The road beyond here was broken by heavy rain on the occasion of our trip and had still not been repaired a month later on the return journey ; I regret therefore that I can give no account of it. We were forced to drop down the hillside by a rough track to join the Sutlej road at mile 67, and follow this for four miles into Rampur,— a march of thirteen miles from the cool hill-tops to the warm perspiring valley.

Rampur (3,000 ft.) is worth mention as the capital of the State of Bashahr, and has a big bazar, post and telegraph office, school and hospital and the winter palace of the Raja, while a Tibetan library containing a gigantic prayer-wheel is the first sign of Buddhism on the road. The State rest-house a mile below the town is very comfortable and has a pretty garden ; there is also a P.W.D. bungalow two miles further up river. The road now leaves the river and climbs steadily for ten miles and 3,000 feet to Gaura, a hot march at first until the trees are again reached about eight miles up. From here it is ten miles to Sarahan, with the Manglad Gad to be negotiated en route. The road beyond Gaura deteriorates, and after a steady drop to the Manglad, which is crossed by a wooden bridge, the subsequent steep climb is rough going, until the Briggs' road is rejoined at Dheu, whence a good level track of three miles leads to Sarahan bungalow.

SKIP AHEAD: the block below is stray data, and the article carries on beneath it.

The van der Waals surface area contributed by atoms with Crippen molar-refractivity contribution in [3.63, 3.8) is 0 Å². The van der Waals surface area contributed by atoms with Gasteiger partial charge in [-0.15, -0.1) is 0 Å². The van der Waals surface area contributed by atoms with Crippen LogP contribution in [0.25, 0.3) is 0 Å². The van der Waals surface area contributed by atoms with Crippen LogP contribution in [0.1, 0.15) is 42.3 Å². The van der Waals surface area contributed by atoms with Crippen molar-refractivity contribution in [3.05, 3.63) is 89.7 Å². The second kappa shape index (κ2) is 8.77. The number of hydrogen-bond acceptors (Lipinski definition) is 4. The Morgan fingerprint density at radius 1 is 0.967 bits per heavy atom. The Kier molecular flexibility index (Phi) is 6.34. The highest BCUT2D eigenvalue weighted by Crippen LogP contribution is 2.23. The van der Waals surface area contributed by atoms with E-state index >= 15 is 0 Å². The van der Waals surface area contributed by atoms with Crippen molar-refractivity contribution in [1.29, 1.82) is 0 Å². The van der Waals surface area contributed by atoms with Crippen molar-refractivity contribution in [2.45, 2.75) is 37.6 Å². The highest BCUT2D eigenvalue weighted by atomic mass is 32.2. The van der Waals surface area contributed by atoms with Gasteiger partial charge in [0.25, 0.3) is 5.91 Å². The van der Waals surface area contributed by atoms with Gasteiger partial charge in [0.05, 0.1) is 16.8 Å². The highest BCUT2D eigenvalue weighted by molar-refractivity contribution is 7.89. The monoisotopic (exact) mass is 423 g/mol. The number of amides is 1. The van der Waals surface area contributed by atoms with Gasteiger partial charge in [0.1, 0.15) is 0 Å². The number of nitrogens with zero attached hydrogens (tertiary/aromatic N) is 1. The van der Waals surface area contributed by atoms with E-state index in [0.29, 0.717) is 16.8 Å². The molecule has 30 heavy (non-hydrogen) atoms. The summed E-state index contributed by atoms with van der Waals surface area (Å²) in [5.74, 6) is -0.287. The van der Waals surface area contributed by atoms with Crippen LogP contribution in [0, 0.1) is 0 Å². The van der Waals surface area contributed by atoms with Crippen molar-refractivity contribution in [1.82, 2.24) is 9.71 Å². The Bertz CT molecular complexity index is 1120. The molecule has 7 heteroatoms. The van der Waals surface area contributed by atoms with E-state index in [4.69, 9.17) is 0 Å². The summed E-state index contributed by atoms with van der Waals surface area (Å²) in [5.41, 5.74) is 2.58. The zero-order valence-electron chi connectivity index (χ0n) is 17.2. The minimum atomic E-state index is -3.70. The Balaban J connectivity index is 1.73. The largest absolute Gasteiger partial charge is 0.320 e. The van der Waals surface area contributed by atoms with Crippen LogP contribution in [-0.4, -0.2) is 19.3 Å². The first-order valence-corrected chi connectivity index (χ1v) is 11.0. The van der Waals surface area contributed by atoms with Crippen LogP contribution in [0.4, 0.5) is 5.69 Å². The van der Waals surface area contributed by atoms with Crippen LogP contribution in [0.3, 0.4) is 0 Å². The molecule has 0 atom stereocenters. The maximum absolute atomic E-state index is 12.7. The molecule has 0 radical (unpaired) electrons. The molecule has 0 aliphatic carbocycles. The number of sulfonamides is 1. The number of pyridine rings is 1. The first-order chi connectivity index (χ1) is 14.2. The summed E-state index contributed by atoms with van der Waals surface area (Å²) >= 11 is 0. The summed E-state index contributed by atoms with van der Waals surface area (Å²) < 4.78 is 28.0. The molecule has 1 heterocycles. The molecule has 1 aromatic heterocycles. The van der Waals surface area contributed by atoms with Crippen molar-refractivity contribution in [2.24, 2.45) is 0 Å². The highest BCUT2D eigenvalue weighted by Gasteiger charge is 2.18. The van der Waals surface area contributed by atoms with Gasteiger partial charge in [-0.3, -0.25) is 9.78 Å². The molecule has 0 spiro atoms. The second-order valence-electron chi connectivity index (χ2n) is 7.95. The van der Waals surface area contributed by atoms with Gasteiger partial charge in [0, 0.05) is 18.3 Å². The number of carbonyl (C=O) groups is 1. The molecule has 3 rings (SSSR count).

Sarahan, the summer capital of the State, is a widely-scattered series of hamlets on a gently-sloping hillside, terraced with cultivated fields. In September there is a big fair, the people bedecking their headgear with blue flowers ; and the music, heard in the distance, is strikingly reminiscent of a Tibetan devil-dance or a service in a Buddhist monastery.